Spaghetti con ceci
This post should really be title “Or why it pays to read the recipe”, although that would imply that not reading the recipe properly was detrimental to the end result, and although I’m sure this version isn’t as good as the original, it was still just as tasty, with the added bonus of producing less washing up.
I found this recipe a few weeks ago and bookmarked it as interesting pasta recipe to try that doesn’t involve too much effort. I clearly didn’t read the recipe properly, but glanced at the ingredients, decided I had them in stock and went on my to-make list last week. Jump forward to 7pm on a Sunday evening, I have a cauldron of mulled wine bubbling away on the stove and am feeling distinctly hungry. Only at this point do I read the full instructions and discover not only do I need a pot for the pasta and one for the sauce but also another one for the chickpea puree. Feeling that four saucepans was excessive for one lowly dinner I decided to skip the whole pureeing stage and just throw everything in together in one saucepan. Minus the fresh basil, since mine lives outside and doesn’t like snow apparently, and minus the pancetta, as that was demolished earlier in the week in a recipe it had no place being in, but still settled right in like it was at home because pig products tend to do that everywhere they go. Mmmm, pig. Where was I?
Oh yes, chickpeas. So, this is really just tomato sauce with chickpeas added, which is probably barely worthy of a recipe but hey ho, here it is anyway, and if you follow the link you’ll get the actual recipe I meant to make, which I guess is still on my to-make list.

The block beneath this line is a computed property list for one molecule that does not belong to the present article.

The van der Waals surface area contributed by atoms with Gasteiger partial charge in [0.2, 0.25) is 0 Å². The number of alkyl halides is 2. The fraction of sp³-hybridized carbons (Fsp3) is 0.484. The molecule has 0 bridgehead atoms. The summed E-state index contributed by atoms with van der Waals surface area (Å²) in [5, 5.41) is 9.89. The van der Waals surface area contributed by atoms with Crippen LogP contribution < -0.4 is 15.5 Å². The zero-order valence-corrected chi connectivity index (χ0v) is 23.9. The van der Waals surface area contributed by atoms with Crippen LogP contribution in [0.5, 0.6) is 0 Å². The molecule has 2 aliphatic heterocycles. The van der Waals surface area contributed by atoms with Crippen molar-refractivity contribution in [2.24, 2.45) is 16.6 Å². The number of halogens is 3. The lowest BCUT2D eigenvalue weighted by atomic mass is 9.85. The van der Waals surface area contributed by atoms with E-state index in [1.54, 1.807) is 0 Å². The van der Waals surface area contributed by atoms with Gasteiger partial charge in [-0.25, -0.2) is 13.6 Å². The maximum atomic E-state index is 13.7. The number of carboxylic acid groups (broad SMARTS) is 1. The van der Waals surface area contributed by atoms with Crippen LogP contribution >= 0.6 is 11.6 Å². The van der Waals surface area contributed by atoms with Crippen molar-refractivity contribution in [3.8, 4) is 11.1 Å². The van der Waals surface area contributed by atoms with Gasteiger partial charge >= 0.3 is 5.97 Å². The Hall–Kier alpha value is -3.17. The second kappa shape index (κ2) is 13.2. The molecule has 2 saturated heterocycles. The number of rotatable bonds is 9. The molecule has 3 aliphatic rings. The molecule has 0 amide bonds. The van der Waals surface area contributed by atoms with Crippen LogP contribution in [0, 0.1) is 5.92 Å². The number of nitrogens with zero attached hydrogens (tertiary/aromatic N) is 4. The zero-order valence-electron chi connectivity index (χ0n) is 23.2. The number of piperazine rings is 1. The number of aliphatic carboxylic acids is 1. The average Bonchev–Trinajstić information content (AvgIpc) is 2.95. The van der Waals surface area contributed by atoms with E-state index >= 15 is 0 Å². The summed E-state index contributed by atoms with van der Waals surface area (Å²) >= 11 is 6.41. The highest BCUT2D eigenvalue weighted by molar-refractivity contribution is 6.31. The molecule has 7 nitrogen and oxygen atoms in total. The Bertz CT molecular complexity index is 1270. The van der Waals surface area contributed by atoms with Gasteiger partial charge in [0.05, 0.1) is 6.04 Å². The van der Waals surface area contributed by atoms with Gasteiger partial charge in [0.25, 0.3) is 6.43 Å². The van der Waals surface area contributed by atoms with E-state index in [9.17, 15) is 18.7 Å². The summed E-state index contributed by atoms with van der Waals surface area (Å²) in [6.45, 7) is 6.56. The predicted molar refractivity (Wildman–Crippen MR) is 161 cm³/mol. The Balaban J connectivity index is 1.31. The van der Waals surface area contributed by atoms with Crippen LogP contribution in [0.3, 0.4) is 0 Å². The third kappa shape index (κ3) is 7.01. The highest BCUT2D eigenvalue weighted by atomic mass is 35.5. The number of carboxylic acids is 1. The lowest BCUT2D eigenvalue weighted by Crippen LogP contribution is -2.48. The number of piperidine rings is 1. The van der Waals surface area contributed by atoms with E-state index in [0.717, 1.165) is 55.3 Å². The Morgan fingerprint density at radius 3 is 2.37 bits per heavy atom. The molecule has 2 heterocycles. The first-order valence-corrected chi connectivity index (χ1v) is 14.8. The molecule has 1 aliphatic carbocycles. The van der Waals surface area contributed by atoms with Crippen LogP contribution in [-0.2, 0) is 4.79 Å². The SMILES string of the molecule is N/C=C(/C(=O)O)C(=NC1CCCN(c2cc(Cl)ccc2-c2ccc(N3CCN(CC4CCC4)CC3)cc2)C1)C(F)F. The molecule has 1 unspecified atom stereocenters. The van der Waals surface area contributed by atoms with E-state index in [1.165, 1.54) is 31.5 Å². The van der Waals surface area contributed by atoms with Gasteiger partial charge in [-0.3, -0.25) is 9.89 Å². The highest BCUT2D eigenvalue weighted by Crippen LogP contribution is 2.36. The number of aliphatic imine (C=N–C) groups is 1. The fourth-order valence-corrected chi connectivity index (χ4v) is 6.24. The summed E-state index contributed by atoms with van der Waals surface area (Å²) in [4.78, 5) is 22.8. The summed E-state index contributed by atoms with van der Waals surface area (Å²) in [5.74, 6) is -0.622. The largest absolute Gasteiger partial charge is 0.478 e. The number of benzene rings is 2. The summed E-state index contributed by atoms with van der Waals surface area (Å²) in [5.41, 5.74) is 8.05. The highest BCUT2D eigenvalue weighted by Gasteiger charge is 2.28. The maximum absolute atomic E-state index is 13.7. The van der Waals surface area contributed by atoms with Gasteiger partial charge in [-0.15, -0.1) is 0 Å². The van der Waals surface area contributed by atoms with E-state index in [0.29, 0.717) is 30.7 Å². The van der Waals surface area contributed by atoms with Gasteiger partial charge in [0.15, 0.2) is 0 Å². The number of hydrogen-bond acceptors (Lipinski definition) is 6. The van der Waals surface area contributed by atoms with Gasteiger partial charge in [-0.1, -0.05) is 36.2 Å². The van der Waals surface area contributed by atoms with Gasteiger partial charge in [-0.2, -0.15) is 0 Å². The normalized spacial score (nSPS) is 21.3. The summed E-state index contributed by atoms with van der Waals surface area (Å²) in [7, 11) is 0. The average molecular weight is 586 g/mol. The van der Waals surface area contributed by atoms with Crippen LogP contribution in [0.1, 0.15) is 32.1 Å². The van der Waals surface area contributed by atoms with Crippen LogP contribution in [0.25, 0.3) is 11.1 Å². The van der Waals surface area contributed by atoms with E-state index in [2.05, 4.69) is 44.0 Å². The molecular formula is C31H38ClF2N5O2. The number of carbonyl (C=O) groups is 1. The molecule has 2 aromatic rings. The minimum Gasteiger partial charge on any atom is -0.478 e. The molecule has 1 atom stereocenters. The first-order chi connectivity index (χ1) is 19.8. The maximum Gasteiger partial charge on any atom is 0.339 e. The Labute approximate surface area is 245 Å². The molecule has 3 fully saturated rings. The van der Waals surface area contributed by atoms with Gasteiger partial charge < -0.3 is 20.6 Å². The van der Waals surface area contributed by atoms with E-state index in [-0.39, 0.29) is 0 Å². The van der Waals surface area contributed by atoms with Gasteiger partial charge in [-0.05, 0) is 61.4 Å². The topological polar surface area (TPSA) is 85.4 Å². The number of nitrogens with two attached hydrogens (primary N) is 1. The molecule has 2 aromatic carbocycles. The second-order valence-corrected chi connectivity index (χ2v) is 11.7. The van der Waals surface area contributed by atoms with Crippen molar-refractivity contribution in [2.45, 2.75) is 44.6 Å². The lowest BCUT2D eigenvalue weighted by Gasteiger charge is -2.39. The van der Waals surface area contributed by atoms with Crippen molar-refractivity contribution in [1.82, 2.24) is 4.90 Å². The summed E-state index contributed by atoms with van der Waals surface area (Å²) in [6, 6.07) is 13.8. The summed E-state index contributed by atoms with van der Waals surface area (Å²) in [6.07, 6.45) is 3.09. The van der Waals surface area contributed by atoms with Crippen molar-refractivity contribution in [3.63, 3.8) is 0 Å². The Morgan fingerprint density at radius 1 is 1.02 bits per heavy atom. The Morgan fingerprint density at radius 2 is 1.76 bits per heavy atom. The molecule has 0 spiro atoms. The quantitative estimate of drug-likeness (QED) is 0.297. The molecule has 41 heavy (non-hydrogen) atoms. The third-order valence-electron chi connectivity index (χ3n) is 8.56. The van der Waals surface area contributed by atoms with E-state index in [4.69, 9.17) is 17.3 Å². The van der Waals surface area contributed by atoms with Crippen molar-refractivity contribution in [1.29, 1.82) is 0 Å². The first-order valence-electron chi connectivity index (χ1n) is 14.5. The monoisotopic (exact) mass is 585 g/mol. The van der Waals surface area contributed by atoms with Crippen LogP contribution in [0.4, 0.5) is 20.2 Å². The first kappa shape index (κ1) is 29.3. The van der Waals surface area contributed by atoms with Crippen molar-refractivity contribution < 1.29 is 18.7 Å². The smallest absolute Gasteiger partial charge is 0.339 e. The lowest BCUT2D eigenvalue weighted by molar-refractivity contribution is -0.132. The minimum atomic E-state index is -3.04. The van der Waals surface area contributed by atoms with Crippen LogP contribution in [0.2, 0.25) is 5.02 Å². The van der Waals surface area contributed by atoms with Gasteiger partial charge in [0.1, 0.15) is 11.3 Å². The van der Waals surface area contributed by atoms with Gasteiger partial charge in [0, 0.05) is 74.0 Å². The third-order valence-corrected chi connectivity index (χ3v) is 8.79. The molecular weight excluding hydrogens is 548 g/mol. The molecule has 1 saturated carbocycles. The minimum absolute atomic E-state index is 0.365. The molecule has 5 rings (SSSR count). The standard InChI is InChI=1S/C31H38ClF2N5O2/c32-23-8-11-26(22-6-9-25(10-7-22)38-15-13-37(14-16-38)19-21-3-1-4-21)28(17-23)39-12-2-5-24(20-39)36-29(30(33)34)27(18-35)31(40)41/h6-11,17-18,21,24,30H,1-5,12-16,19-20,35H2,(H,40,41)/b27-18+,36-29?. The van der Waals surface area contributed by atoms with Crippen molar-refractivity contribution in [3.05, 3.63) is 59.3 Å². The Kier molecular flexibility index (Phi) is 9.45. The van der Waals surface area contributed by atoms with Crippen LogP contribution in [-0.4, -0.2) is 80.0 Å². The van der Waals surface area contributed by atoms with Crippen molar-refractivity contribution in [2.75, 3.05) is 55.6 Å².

1/2 onion, diced
2 cloves garlic, minced
1/2 teaspoon dried, crushed chillies
1 can (400g) chopped tomatoes
1 teaspoon dried basil
1 can (400g) chickpeas, drained
1. In a large saucepan heat a drizzle of oil. Add the onion, garlic and chillies and cook for 4-5 minutes, until the onions are translucent.
2. Add the chopped tomatoes, basil and plenty of salt and pepper. Allow to simmer for 10 minutes.
3. Stir in the chickpeas; mash a few with the back of a fork to thicken up the sauce a bit.
4. Bring a large saucepan of water to the boil. Add 220g gluten-free spaghetti, and a teaspoon of oil (helps prevent the spaghetti sticking together). Bring to a boil and cook for 8-10 minutes, or until just al dente. You may need to stir this pretty ferociously for the first 2 minutes to prevent your spaghetti from turning into 1 giant spaghetti stick.
5. Drain the pasta and toss with the sauce with tongs. Dish up and sprinkle liberally with parmesan cheese and fresh basil, if you have some.
Serves 2, with lots of sauce, or if you make more pasta (about 300g) serves 3.